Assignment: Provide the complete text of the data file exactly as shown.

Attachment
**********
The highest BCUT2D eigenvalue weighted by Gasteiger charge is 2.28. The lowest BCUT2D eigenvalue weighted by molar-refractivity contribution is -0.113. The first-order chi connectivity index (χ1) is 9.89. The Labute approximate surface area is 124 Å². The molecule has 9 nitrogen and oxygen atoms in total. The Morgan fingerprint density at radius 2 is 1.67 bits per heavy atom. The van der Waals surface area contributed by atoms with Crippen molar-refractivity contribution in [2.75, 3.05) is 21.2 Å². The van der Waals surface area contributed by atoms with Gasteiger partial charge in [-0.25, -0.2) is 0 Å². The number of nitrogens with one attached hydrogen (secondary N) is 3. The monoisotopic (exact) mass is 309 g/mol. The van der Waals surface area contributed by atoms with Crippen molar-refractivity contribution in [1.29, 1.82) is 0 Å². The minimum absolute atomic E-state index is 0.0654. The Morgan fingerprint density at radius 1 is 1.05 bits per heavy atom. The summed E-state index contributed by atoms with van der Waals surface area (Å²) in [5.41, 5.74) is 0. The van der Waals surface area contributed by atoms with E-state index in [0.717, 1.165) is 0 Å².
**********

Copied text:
The highest BCUT2D eigenvalue weighted by Gasteiger charge is 2.28. The lowest BCUT2D eigenvalue weighted by molar-refractivity contribution is -0.113. The first-order chi connectivity index (χ1) is 9.89. The Labute approximate surface area is 124 Å². The molecule has 9 nitrogen and oxygen atoms in total. The Morgan fingerprint density at radius 2 is 1.67 bits per heavy atom. The van der Waals surface area contributed by atoms with Crippen molar-refractivity contribution in [2.75, 3.05) is 21.2 Å². The van der Waals surface area contributed by atoms with Gasteiger partial charge in [-0.25, -0.2) is 0 Å². The number of nitrogens with one attached hydrogen (secondary N) is 3. The monoisotopic (exact) mass is 309 g/mol. The van der Waals surface area contributed by atoms with Crippen molar-refractivity contribution in [1.29, 1.82) is 0 Å². The minimum absolute atomic E-state index is 0.0654. The Morgan fingerprint density at radius 1 is 1.05 bits per heavy atom. The summed E-state index contributed by atoms with van der Waals surface area (Å²) in [5.41, 5.74) is 0. The van der Waals surface area contributed by atoms with E-state index in [0.717, 1.165) is 0 Å².